On the 23rd of February, the US Sate Department unveiled the winning design for the new US embassy in London. The proposed building comes from Philadelphia architectural firm KieranTimberlake, and it has received mixed reviews.
According to Niccolai Ouroussoff of the International Herald Tribune, ‘it has all the glamour of a corporate office block.’ The monumental glass cube of the main building is surrounded by two small meadows and a pond, which in Ouroussoff’s opinion ‘have as much to do with defensive fortification as with pastoral serenity... It’s hard to think of a project, in fact, that more perfectly reflects the country’s current struggle to maintain a welcoming, democratic image while under the constant threat of attack.’
Edwin Heathcote of the Financial Times sees things a bit differently, siting the energy efficiency and landscaping of the proposed building as positive aspects of the design. According to Heathcote, the building will generally improve the ‘post-industrial’ area of London where the embassy will reside, which is one of the ‘last big undeveloped city-centre sites.’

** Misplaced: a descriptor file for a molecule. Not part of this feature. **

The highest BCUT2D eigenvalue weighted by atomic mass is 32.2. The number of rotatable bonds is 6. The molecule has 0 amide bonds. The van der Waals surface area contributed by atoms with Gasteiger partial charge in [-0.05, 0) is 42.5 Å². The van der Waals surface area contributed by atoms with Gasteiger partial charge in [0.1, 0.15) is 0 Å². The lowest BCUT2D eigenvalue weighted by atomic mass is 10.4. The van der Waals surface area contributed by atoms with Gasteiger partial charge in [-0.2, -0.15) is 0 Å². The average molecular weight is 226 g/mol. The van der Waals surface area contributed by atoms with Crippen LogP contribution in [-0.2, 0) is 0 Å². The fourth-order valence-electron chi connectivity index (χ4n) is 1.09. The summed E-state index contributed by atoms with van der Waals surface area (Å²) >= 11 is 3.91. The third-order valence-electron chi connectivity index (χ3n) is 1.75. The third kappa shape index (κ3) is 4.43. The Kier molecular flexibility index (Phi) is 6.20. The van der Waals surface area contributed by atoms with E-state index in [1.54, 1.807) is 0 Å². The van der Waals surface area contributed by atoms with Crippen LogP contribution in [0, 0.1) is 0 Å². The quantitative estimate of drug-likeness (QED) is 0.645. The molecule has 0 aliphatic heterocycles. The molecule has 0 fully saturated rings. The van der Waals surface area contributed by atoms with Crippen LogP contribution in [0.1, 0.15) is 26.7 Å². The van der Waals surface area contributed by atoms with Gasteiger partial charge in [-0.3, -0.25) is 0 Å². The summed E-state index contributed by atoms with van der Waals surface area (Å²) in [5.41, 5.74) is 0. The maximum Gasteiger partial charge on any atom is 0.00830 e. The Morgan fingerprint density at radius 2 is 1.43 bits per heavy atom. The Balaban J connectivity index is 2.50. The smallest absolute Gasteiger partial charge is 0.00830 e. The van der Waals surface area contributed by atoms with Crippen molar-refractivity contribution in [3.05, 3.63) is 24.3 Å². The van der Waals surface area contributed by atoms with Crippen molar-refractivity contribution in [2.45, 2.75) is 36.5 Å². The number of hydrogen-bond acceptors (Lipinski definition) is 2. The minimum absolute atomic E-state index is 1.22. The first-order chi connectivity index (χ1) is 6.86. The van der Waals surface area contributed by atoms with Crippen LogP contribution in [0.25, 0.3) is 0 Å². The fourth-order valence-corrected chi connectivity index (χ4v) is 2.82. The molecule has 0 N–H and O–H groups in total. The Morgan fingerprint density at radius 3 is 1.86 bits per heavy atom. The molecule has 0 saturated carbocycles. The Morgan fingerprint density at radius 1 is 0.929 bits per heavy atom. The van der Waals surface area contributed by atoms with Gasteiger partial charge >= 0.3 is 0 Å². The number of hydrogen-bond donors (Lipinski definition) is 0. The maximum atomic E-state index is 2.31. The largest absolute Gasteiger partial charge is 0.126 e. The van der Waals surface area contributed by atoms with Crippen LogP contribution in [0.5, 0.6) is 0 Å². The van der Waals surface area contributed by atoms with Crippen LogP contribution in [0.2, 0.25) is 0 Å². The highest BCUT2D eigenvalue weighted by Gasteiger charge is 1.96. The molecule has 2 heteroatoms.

It is interesting, however, to note that even though Heathcote’s review is evidently much more positive that Ourousoff’s, his opinion of the design ultimately relates back to the same issue highlighted in Ouroussoff’s article: national security. In Heathcote’s own words, the KieranTimberlake proposal is ‘a sensible and sensitive landscape strategy which obviates the need for such strident expression of security while attempting to provide superior safety for those working both within and around the building.’